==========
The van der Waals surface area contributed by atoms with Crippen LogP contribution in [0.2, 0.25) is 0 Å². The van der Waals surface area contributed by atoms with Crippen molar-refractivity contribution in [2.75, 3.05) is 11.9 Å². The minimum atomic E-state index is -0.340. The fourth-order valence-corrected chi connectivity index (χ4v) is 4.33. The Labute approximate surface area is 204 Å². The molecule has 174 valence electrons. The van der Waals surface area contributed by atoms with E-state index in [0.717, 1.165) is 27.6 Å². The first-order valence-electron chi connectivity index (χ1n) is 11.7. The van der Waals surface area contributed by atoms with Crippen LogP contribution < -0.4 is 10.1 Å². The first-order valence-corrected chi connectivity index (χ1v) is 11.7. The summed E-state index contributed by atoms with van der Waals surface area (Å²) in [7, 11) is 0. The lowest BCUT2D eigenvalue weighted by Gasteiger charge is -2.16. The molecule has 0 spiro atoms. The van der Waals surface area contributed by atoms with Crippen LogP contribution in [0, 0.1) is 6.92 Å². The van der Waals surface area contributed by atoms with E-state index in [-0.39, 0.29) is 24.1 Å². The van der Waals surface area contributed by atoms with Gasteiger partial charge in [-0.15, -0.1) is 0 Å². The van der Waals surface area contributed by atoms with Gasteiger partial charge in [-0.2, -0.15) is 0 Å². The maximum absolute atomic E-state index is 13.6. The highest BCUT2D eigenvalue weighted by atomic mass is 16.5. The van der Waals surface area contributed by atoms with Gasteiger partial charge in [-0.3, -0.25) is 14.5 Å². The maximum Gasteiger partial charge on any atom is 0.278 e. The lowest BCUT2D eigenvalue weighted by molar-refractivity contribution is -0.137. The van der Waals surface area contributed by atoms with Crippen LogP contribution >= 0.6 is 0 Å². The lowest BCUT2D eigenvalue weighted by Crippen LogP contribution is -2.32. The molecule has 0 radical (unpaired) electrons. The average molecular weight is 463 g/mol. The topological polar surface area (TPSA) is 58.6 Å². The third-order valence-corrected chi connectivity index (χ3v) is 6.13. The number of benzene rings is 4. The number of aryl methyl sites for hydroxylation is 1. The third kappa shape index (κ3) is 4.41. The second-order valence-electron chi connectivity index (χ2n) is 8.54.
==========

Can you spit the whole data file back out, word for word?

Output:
The van der Waals surface area contributed by atoms with Crippen LogP contribution in [0.2, 0.25) is 0 Å². The van der Waals surface area contributed by atoms with Crippen molar-refractivity contribution in [2.75, 3.05) is 11.9 Å². The minimum atomic E-state index is -0.340. The fourth-order valence-corrected chi connectivity index (χ4v) is 4.33. The Labute approximate surface area is 204 Å². The molecule has 174 valence electrons. The van der Waals surface area contributed by atoms with E-state index in [0.717, 1.165) is 27.6 Å². The first-order valence-electron chi connectivity index (χ1n) is 11.7. The van der Waals surface area contributed by atoms with Crippen LogP contribution < -0.4 is 10.1 Å². The first-order valence-corrected chi connectivity index (χ1v) is 11.7. The summed E-state index contributed by atoms with van der Waals surface area (Å²) in [7, 11) is 0. The lowest BCUT2D eigenvalue weighted by Gasteiger charge is -2.16. The molecule has 0 spiro atoms. The van der Waals surface area contributed by atoms with Crippen LogP contribution in [0, 0.1) is 6.92 Å². The van der Waals surface area contributed by atoms with E-state index in [-0.39, 0.29) is 24.1 Å². The van der Waals surface area contributed by atoms with Gasteiger partial charge in [-0.15, -0.1) is 0 Å². The van der Waals surface area contributed by atoms with Gasteiger partial charge in [-0.2, -0.15) is 0 Å². The maximum absolute atomic E-state index is 13.6. The highest BCUT2D eigenvalue weighted by atomic mass is 16.5. The van der Waals surface area contributed by atoms with Gasteiger partial charge in [-0.3, -0.25) is 14.5 Å². The maximum Gasteiger partial charge on any atom is 0.278 e. The lowest BCUT2D eigenvalue weighted by molar-refractivity contribution is -0.137. The van der Waals surface area contributed by atoms with Crippen LogP contribution >= 0.6 is 0 Å². The lowest BCUT2D eigenvalue weighted by Crippen LogP contribution is -2.32. The molecule has 0 radical (unpaired) electrons. The average molecular weight is 463 g/mol. The topological polar surface area (TPSA) is 58.6 Å². The third-order valence-corrected chi connectivity index (χ3v) is 6.13. The number of benzene rings is 4. The number of aryl methyl sites for hydroxylation is 1. The third kappa shape index (κ3) is 4.41. The second-order valence-electron chi connectivity index (χ2n) is 8.54.